On a personal note, Mike was a close colleague and even closer friend. His integrity, humor, candor, and enormous insight will be missed dearly. Even though Mike is no longer with us, his character and integrity will inspire me for the rest of my days, and I consider myself fortunate to have known and worked closely with him at Elon these past several years.
For the benefit of Hearsay Culture listeners and for those who didn’t know his work, I’m reposting my August 2013 Hearsay Culture interview with Mike, and will re-air it next Friday at 2pm pacific on KZSU. At that time, Mike was just getting into the policing and algorithmic computing issues about which he later became known. Much more than just having a dear and close friend and colleague on the show, Mike’s work deserved (and deserves) significant attention. Mike was, naturally, a terrific guest, and I loved having him on the show. Mike’s groundbreaking work can be found on Google Scholar.
My thoughts and prayers are with Mike’s wonderful wife Amy Minardo, as well as Mike and Amy’s beautiful daughters. May Mike’s memory be a blessing to all.
As you may have noticed (even in the barrage of election coverage), I’ve been silent since the end of July. The reason is rather simple: since July, I’ve taught five classes (Contracts, Intellectual Property Survey, two sections of Internet Law, and a new course (for me), Employment Discrimination Law). To do that well, along with being a present husband and father to my two young sons, and maintain forward motion with my scholarship, Hearsay Culture gives way. I don’t like that effect, but its unavoidable so long as I continue to do the show gratis (which is not a complaint; its a reality).
So, on this momentous and nerve-wracking Election Day afternoon, I’m pleased to post one new show, Show # 259, September 16, my interview with the amazing Prof. Shannon Vallor of Santa Clara University, author of Technology and the Virtues: A Philosophical Guide to a Future Worth Wanting. Shannon has written an exceptionally important and unique work focusing on what personal virtues should guide our integration of new technologies into society. Defining the contours of what she calls “technonormal virtues,” Shannon calls on informed citizens to become “moral experts” in a collective effort to create “a future worth wanting” (or, even better, demand for “useful tools that do not debilitate us.”) Because Shannon writes about philosophy and virtue as an applicable construct rather than an abstraction, her book should be required reading for anyone seeking better understanding of how we might achieve the best social and moral results from our technological advancements.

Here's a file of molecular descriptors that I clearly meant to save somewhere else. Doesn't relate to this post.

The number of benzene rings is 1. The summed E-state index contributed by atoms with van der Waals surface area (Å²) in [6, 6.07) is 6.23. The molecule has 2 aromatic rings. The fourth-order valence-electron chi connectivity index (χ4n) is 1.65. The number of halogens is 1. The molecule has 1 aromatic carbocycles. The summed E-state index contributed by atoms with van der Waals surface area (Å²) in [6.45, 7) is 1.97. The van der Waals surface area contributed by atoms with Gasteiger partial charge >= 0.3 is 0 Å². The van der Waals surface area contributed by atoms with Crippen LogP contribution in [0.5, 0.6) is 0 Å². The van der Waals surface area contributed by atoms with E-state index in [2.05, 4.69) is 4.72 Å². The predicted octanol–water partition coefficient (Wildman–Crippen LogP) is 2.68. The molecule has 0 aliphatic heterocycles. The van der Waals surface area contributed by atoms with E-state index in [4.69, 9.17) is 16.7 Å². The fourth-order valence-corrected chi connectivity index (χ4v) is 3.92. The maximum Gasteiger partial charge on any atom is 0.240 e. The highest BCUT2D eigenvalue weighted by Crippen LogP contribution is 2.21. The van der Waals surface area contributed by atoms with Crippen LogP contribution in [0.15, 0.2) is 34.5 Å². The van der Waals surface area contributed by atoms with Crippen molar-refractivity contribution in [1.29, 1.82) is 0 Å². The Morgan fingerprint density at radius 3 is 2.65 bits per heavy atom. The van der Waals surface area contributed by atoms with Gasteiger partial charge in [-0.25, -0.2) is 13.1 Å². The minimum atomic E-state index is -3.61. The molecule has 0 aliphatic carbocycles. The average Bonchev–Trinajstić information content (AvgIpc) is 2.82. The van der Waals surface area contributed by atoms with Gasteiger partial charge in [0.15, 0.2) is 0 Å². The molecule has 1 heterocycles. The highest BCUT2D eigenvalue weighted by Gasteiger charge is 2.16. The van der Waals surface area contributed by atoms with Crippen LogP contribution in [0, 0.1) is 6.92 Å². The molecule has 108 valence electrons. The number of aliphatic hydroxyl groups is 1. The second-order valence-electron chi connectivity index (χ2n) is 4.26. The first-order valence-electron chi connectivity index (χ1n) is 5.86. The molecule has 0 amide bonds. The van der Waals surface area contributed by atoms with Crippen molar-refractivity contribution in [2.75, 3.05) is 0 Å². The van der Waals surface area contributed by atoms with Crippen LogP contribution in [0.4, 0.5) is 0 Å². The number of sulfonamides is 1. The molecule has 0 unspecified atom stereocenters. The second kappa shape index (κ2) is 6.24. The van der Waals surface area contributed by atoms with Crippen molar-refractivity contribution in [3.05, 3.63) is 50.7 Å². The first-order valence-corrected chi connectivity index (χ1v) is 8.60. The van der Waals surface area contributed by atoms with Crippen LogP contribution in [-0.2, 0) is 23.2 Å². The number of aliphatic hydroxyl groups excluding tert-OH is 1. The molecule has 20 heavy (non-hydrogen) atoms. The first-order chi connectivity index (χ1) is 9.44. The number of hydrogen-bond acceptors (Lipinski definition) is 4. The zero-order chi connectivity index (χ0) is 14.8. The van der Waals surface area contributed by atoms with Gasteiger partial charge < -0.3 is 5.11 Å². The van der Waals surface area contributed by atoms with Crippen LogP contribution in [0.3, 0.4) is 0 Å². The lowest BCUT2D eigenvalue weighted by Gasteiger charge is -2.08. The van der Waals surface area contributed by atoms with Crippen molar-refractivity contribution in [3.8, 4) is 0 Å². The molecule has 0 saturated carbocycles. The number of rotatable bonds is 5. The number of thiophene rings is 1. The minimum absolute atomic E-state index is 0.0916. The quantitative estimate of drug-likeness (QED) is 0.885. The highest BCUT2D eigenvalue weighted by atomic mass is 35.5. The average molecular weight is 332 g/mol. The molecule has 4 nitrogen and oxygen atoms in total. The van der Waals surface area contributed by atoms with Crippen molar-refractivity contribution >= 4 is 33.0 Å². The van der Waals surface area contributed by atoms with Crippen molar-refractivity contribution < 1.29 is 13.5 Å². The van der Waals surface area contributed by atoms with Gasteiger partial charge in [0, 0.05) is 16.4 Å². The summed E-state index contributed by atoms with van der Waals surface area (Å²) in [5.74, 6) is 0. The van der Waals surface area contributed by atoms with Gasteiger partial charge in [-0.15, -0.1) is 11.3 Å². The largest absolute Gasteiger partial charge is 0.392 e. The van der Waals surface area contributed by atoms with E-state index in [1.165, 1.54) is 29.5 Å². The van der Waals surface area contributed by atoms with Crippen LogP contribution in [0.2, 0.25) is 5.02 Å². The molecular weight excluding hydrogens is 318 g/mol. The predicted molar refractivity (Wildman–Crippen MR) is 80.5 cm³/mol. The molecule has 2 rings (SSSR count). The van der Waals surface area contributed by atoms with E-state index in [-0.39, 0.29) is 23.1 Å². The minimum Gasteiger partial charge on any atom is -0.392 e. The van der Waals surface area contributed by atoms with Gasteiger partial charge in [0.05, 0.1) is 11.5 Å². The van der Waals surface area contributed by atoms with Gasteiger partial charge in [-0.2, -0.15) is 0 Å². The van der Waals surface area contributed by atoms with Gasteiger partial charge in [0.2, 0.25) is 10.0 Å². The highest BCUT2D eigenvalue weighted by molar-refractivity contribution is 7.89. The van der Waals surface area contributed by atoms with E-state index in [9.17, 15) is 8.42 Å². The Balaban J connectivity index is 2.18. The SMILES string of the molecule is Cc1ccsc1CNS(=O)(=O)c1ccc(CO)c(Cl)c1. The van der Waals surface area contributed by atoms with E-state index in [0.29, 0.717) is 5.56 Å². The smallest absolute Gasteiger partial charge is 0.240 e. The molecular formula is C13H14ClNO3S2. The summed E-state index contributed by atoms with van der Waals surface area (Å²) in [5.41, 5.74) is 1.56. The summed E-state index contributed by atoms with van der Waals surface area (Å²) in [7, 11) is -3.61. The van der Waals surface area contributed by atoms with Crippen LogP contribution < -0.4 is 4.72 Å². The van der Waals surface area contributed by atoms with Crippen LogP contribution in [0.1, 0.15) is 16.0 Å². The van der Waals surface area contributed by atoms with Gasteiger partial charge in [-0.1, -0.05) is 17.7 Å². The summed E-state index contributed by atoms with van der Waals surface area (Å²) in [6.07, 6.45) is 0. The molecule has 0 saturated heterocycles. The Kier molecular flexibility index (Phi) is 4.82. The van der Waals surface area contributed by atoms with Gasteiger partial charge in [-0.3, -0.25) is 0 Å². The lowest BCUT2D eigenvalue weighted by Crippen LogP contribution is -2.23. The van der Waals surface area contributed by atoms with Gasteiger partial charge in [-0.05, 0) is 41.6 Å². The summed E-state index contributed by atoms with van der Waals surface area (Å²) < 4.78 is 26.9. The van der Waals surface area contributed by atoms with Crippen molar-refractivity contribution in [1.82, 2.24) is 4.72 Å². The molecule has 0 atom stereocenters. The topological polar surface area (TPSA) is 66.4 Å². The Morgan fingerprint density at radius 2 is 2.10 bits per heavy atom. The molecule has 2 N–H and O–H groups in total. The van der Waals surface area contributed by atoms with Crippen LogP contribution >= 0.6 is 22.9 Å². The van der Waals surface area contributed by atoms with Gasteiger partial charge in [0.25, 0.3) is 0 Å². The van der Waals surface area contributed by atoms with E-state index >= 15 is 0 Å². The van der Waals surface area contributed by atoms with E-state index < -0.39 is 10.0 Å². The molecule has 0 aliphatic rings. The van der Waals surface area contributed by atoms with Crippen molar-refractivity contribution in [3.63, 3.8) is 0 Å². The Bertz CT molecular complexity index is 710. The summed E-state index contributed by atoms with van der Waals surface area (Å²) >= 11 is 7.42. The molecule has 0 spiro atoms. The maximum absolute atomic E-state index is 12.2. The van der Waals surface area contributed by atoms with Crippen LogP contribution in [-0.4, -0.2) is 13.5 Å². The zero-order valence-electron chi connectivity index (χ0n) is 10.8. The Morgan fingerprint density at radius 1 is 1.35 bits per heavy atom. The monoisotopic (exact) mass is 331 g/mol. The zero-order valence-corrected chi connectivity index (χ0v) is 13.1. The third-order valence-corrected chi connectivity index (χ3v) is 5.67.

I very much enjoyed the interview, and hope that you find it valuable and gripping. Indeed, with so much left to discuss, look for part two of the interview in December!
I’m pleased to post show # 258, June 24, my interview with Prof. Paul Ringel of High Point University, author of Commercializing Childhood. Paul’s study may seem superficially beyond Hearsay Culture’s scope, until one considers the role of marketing, especially to children, on the Internet. Paul’s book frames part of this heretofore-unknown marketing history by focusing on early American efforts to create children’s magazines. As a historian, Paul explores the motivations for creating such magazines, as well as their successes. In our interview, we discussed this history and how we might think about today’s technologically-enhanced efforts to capture children’s eyeballs. I greatly enjoyed this discussion with my friend Paul, and hope that you find it enlightening!
Postscript: Look for the Fall 2016 quarter schedule in August, which begins in September 2016. Have a great rest of the summer!
I’m pleased to post show # 257, June 17, my interview with Prof. Neil Netanel of UCLA Law, author of From Maimonides to Microsoft: The Jewish Law of Copyright Since the Birth of Print. I’ve had occasion to discuss Jewish intellectual property law in the past, and always seize the opportunity when it arises. Neil offers such an opportunity, as he’s written a thoroughly researched and annotated history of the Jewish copyright law and theory. As we discussed, this was a particular challenge since the word “copyright” is largely absent from Jewish writing. Drawing on extensive Jewish law and commentary over centuries, Neil articulates the many facets of Jewish copyright theory that capture elements of modern copyright theoretical bases like personhood and Lockean labor. By examining not just the theory but the types of disputes that arose in Rabbinical courts, as well as the relationship between Jewish jurists and their non-Jewish counterparts, we had a unique and fascinating discussion. Having a prolific and thoughtful scholar on the show is always an honor; thus, I hope that you enjoy this in-depth conversation with one of intellectual property law’s scholarly giants!